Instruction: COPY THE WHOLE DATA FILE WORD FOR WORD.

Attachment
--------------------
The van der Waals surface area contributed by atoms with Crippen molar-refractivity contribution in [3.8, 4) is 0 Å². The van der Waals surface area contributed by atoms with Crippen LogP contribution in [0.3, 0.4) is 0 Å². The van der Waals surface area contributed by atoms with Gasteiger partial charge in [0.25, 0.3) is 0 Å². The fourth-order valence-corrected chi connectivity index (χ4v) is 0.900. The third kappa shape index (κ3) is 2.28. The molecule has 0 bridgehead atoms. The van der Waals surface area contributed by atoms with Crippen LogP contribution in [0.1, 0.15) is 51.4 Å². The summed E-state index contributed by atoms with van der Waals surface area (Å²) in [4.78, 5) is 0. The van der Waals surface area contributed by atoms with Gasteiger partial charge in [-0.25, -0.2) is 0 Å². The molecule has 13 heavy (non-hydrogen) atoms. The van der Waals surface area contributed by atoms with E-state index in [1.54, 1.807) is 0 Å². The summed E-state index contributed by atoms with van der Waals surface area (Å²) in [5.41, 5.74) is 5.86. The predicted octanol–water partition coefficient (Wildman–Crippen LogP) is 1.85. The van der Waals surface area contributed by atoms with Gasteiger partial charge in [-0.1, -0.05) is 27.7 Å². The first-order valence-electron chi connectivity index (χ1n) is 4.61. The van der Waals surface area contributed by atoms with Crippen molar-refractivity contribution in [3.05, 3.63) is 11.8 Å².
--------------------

The van der Waals surface area contributed by atoms with Crippen molar-refractivity contribution in [3.8, 4) is 0 Å². The van der Waals surface area contributed by atoms with Crippen LogP contribution in [0.3, 0.4) is 0 Å². The van der Waals surface area contributed by atoms with Gasteiger partial charge in [0.25, 0.3) is 0 Å². The fourth-order valence-corrected chi connectivity index (χ4v) is 0.900. The third kappa shape index (κ3) is 2.28. The molecule has 0 bridgehead atoms. The van der Waals surface area contributed by atoms with Crippen LogP contribution in [0.1, 0.15) is 51.4 Å². The summed E-state index contributed by atoms with van der Waals surface area (Å²) in [4.78, 5) is 0. The van der Waals surface area contributed by atoms with Gasteiger partial charge in [-0.25, -0.2) is 0 Å². The molecule has 13 heavy (non-hydrogen) atoms. The van der Waals surface area contributed by atoms with E-state index in [1.54, 1.807) is 0 Å². The summed E-state index contributed by atoms with van der Waals surface area (Å²) in [5.41, 5.74) is 5.86. The predicted octanol–water partition coefficient (Wildman–Crippen LogP) is 1.85. The van der Waals surface area contributed by atoms with Gasteiger partial charge in [-0.1, -0.05) is 27.7 Å². The first-order valence-electron chi connectivity index (χ1n) is 4.61. The van der Waals surface area contributed by atoms with Crippen molar-refractivity contribution in [3.05, 3.63) is 11.8 Å².